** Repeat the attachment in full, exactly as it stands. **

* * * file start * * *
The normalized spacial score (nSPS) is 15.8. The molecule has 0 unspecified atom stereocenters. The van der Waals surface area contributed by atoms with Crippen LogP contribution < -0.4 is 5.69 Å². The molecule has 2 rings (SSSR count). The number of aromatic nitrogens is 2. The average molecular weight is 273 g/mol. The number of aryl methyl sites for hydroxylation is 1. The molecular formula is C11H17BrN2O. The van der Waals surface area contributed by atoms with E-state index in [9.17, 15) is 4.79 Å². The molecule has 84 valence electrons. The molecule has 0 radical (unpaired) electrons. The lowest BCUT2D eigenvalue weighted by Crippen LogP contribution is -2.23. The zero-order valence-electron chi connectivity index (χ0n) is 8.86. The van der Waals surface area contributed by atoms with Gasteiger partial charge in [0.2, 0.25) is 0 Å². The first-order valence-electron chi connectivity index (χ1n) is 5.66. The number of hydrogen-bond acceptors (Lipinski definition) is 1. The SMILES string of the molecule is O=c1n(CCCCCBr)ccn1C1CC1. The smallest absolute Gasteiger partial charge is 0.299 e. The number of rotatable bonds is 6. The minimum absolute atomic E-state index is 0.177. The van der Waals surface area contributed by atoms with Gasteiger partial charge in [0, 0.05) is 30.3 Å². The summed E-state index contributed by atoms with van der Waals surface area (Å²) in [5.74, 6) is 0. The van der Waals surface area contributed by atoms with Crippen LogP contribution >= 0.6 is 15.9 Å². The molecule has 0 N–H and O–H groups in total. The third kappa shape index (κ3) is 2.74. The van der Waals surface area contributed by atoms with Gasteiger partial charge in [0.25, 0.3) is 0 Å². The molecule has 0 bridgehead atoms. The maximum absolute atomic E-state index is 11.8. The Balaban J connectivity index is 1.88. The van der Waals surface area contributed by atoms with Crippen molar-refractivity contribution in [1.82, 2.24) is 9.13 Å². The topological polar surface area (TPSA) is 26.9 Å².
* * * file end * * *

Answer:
The normalized spacial score (nSPS) is 15.8. The molecule has 0 unspecified atom stereocenters. The van der Waals surface area contributed by atoms with Crippen LogP contribution < -0.4 is 5.69 Å². The molecule has 2 rings (SSSR count). The number of aromatic nitrogens is 2. The average molecular weight is 273 g/mol. The number of aryl methyl sites for hydroxylation is 1. The molecular formula is C11H17BrN2O. The van der Waals surface area contributed by atoms with E-state index in [9.17, 15) is 4.79 Å². The molecule has 84 valence electrons. The molecule has 0 radical (unpaired) electrons. The lowest BCUT2D eigenvalue weighted by Crippen LogP contribution is -2.23. The zero-order valence-electron chi connectivity index (χ0n) is 8.86. The van der Waals surface area contributed by atoms with Gasteiger partial charge in [0.2, 0.25) is 0 Å². The first-order valence-electron chi connectivity index (χ1n) is 5.66. The number of hydrogen-bond acceptors (Lipinski definition) is 1. The SMILES string of the molecule is O=c1n(CCCCCBr)ccn1C1CC1. The smallest absolute Gasteiger partial charge is 0.299 e. The number of rotatable bonds is 6. The minimum absolute atomic E-state index is 0.177. The van der Waals surface area contributed by atoms with Gasteiger partial charge in [0, 0.05) is 30.3 Å². The summed E-state index contributed by atoms with van der Waals surface area (Å²) in [5.74, 6) is 0. The van der Waals surface area contributed by atoms with Crippen LogP contribution >= 0.6 is 15.9 Å². The molecule has 0 N–H and O–H groups in total. The third kappa shape index (κ3) is 2.74. The van der Waals surface area contributed by atoms with Gasteiger partial charge in [0.25, 0.3) is 0 Å². The molecule has 0 bridgehead atoms. The maximum absolute atomic E-state index is 11.8. The Balaban J connectivity index is 1.88. The van der Waals surface area contributed by atoms with Crippen molar-refractivity contribution in [1.82, 2.24) is 9.13 Å². The topological polar surface area (TPSA) is 26.9 Å².